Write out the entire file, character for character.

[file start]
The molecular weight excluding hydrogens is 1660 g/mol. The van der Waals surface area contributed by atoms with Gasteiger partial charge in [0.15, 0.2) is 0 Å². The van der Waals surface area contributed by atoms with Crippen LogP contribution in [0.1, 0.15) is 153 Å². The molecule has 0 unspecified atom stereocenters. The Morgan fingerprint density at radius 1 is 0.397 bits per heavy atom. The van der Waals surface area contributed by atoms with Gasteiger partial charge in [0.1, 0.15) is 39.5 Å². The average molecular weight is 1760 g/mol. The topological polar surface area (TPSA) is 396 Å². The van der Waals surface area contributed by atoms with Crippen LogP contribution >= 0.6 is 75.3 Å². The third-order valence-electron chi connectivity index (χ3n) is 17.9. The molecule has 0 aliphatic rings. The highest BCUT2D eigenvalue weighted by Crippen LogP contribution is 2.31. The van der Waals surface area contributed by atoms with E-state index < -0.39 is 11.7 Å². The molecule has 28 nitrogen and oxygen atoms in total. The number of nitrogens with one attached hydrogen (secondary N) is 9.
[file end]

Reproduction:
The molecular weight excluding hydrogens is 1660 g/mol. The van der Waals surface area contributed by atoms with Gasteiger partial charge in [0.15, 0.2) is 0 Å². The van der Waals surface area contributed by atoms with Crippen LogP contribution in [0.1, 0.15) is 153 Å². The molecule has 0 unspecified atom stereocenters. The Morgan fingerprint density at radius 1 is 0.397 bits per heavy atom. The van der Waals surface area contributed by atoms with Gasteiger partial charge in [0.1, 0.15) is 39.5 Å². The average molecular weight is 1760 g/mol. The topological polar surface area (TPSA) is 396 Å². The van der Waals surface area contributed by atoms with Crippen LogP contribution >= 0.6 is 75.3 Å². The third-order valence-electron chi connectivity index (χ3n) is 17.9. The molecule has 0 aliphatic rings. The highest BCUT2D eigenvalue weighted by Crippen LogP contribution is 2.31. The van der Waals surface area contributed by atoms with E-state index < -0.39 is 11.7 Å². The molecule has 28 nitrogen and oxygen atoms in total. The number of nitrogens with one attached hydrogen (secondary N) is 9.